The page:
I find it hard to get my tongue around Bengaluru but I know that in time, I will. I prefer Bangalore but I can see, in my less jaundiced moments, that it is an absurd colonial anglicization. I’m sympathetic to the argument that we ought to retain familiar, customary usage, because every change we make erodes the world we inherited, but if you were to ask me to revert to Cawnpore (which is how my father spelt Kanpur), I know I’d baulk, so in the end, I can see the point of Bengaluru.

But my reservations about Ananthamurthy as a crusader for Kannada, were trivial compared to the sense of solidarity I felt with his principal political commitment in the last decade of his life. From the time of the killings in Gujarat in 2002, Ananthamurthy dedicated himself as a public intellectual to systematic, unrelenting opposition to Narendra Modi and the majoritarian bigotry that he felt Modi had come to epitomize. His political life till that tipping point had been broadly spent in opposition to the Congress; as a Lohiaite socialist he had supported and campaigned for a succession of non-Marxist socialist parties and politicians on the principle of the lesser evil: nothing could be worse for the country than continuous Congress rule. In Modi and the Bharatiya Janata Party he found a political tendency that he loathed even more than the predatory corruption of the Congress.

For this I was grateful. Mike Marqusee has written that anti-Zionism in a Jew draws the charge of self-hatred. In just this way does an anti-Hindutva position provoke the charge of self-loathing. It was no small thing, therefore, to have Ananthamurthy on your side. It is hard to dismiss the republic’s greatest fictional chronicler of Brahminical orthodoxy as a deracinated malcontent; it’s even harder when he is the country’s most eloquent champion of bhasha, or vernacular, literature.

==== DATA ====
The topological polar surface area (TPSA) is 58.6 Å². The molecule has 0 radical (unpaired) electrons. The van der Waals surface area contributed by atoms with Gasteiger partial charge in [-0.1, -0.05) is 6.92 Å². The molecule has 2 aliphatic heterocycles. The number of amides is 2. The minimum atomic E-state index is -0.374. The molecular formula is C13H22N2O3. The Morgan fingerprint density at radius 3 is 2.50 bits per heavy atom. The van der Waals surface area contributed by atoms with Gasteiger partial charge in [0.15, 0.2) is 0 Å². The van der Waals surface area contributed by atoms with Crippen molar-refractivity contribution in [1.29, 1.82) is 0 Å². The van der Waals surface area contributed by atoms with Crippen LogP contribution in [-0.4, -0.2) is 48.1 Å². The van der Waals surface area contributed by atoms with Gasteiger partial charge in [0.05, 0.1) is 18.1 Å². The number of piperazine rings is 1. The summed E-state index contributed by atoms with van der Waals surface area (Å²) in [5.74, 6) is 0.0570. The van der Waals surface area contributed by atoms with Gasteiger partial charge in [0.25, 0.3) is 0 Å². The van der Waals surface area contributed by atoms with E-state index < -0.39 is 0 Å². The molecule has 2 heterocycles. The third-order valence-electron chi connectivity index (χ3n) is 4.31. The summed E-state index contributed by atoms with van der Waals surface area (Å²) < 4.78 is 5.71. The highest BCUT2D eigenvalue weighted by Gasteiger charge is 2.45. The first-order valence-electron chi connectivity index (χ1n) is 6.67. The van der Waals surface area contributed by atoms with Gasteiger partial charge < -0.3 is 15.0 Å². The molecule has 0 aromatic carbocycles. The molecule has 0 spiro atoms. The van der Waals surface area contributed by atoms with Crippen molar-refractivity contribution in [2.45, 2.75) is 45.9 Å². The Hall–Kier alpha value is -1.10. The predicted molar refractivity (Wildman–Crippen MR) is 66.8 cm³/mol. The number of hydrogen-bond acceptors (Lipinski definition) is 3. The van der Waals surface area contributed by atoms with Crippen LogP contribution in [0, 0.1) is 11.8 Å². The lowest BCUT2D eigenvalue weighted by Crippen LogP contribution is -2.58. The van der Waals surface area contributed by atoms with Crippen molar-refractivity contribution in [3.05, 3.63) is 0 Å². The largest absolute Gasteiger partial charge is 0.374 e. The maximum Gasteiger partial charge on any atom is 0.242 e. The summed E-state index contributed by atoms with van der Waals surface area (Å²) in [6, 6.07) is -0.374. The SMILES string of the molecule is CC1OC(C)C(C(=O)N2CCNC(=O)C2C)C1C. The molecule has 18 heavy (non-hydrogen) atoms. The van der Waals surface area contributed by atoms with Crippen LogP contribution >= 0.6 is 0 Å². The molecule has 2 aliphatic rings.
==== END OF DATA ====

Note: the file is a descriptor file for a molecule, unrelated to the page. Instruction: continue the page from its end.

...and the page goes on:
Ananthamurthy famously declared in 2013 that he wouldn’t live in an India ruled by Narendra Modi. After the BJP, led by Modi, won an absolute majority in the 2014 general elections, the NaMo Brigade, wittily sent him a ticket to Karachi. Modi’s victory would, for Ananthamurthy, have been an enormous defeat, but as an old school Lohiaite, he was used to political routs: the cause was the thing. In the last battle he joined, he knew he was on the right side; he fought the good fight to the end.

On the news of his death, the prime minister was magnanimous. “Shri U.R. Ananthamurthy’s demise,” he said, “is a loss to Kannada literature.” Sceptical critics described this as a back-handed compliment: the prime minister, they claimed, was suggesting that the winner of the Jnanpith Award and the author of Samskara, arguably republican India’s greatest novel, was no more than a provincial writer. One went so far as to say that this was exactly analogous to Jinnah’s response to Gandhi’s death when he wrote that Gandhi “…was one of the greatest men produced by the Hindu community…”

There’s no satisfying some people. The truth is that the prime minister with great sensibility had correctly concluded that being described as a loss to Kannada literature was the greatest compliment that he could pay this champion of bhasha writing. For this cosmopolitan from Karnataka, Kannada was home and the world was its province.

So U.R. Ananthamurthy would have enjoyed Mr Modi’s tribute. And as a man who spent his life in a love-hate relationship with the brahmanical world in which he had been raised, he would have been delighted by Mike Marqusee’s thesis on the therapeutic powers of self-loathing: “Let me say a brief word for self-loathing. Anyone who entirely lacks this trait is not to be trusted. And it is generally acknowledged as an ethical principle that correction of the self comes before chastisement of others. For the privileged self, a form of self-rejection — not personal, but political — may be necessary to reach out to others, to know oneself and become fully human.”

U.R. Ananthamurthy knew what it was to be fully human.